Sun Gets Injunction in Microsoft Case

Federal judge ruled that Microsoft must ship a Sun-compatible Java Virtual Machine with each copy of Windows and the IE browser.

A federal judge gave Sun Microsystems Inc. a big Christmas present and Microsoft a coal in its stocking Monday afternoon, by granting Sun the preliminary injunction the company asked for in its private antitrust lawsuit against Microsoft Corp.

U.S. District Judge J. Frederick Motz ruled that Microsoft both infringed on Suns copyright for its intellectual property and that Microsoft must ship a Sun-compatible Java Virtual Machine (JVM) with each copy of its Windows operating system and Internet Explorer browser.

Mike Morris, vice president and special counsel at Sun, said: "Today the court granted both Suns copyright infringement and Java-Must-Carry motions for preliminary injunction in Sun vs. Microsoft. We are very gratified by the Courts decision and we are thankful for the opportunity to be heard and for the promptness of the courts ruling."

The judges ruling is a temporary condition that Microsoft must adhere to until the case goes to trial.

"The preliminary injunctions we sought are intended to temporarily address some of the damage that Microsoft has inflicted until a full trial can be conducted," Morris said. "The full trial will include this and all of the other antitrust claims that Sun has brought against Microsoft."

Further, Morris said: "This decision is a huge victory for consumers who will have the best, latest Java technology on their PCs, and it is a victory for software developers who will write applications to run on those PCs. The decision helps ensure that current, compatible Java technology will be included on every consumer desktop and will put an end to Microsofts practice of fragmenting the Java platform.

"This decision changes the dynamics of the distribution channel for the Java technology. Its a victory for the Java Community, including developers, consumers and system vendors. Sun and its partners are working to make the best and latest Java technology available worldwide to anyone who wants it—for free. It is the technology and the business model surrounding it that promises to open the markets now monopolized by Microsoft to the benefits of robust competition and unrestrained innovation."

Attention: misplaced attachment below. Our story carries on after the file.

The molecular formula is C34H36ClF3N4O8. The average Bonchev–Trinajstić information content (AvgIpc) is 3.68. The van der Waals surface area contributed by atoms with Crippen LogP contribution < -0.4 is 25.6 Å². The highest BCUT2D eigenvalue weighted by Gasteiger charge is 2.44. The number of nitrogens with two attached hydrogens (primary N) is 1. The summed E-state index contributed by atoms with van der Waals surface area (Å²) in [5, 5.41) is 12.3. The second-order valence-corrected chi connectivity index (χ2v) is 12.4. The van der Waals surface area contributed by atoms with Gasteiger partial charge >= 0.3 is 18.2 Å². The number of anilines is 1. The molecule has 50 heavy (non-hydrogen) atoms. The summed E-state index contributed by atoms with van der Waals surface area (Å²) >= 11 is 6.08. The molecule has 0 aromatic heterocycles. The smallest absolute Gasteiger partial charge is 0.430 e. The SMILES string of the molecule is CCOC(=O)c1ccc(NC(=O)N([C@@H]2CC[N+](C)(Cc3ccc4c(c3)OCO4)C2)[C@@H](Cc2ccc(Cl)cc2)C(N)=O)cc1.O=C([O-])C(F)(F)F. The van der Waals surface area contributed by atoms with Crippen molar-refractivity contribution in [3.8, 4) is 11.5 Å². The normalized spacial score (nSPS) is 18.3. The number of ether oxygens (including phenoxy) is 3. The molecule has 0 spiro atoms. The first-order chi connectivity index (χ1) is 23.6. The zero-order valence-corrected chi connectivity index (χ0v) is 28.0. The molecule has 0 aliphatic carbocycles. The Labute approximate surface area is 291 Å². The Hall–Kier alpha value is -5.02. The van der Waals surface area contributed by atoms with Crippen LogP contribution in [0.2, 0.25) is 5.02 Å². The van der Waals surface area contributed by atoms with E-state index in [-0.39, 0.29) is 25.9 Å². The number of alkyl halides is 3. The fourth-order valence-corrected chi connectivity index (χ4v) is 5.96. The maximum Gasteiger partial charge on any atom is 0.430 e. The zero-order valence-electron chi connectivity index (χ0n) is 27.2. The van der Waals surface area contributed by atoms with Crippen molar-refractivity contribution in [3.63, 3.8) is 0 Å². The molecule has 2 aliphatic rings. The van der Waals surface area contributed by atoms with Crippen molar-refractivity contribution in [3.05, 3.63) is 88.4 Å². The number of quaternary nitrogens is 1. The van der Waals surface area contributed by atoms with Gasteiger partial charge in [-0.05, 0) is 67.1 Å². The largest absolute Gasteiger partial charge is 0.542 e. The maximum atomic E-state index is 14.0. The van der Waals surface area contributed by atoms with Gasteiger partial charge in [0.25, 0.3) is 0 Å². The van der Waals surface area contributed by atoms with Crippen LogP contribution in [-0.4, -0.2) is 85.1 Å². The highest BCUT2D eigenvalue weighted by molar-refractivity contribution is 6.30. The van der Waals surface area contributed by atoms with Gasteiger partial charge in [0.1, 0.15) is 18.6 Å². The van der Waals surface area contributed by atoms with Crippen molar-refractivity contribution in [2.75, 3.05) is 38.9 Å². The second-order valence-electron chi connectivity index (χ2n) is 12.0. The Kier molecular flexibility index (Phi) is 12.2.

Microsoft spokesman Jim Desler said in reaction to the ruling: "We are disappointed with todays ruling and still need to review the details of the courts decision. Microsoft intends to appeal todays ruling and will ask the Court of Appeals to hear it on an expedited basis."

Jonathan Zuck, president of the Association for Competitive Technology, a Microsoft-backed industry trade group, in Washington, said:

"We are extremely disappointed and puzzled by the decision today to force Microsoft to carry Suns Java product. Over the past few years, our industry has been mired in litigation that ultimately does not benefit the industry or consumers. Sun Microsystems, in particular, has taken a leading role in this litigation and lobbying frenzy. Rather than improve their own products and put their resources in research and development, they continue to look for ways to have the government and courts do their work for them.

"Where Java stands to make the most progress is in the enterprise where heterogeneous networks are a reality and where wide scale deployment is simple. The reason Java hasnt taken off in that environment doesnt have to do with the absence of the Java VM on a PC, it has to do with least common denominator functionality that doesnt fully exploit the Operating System and performance.

"What our industry needs is more competition and innovation, not more lawsuits and regulations that force companies to carry their competitors product. We are hopeful that as this litigation moves forward, this order is reversed."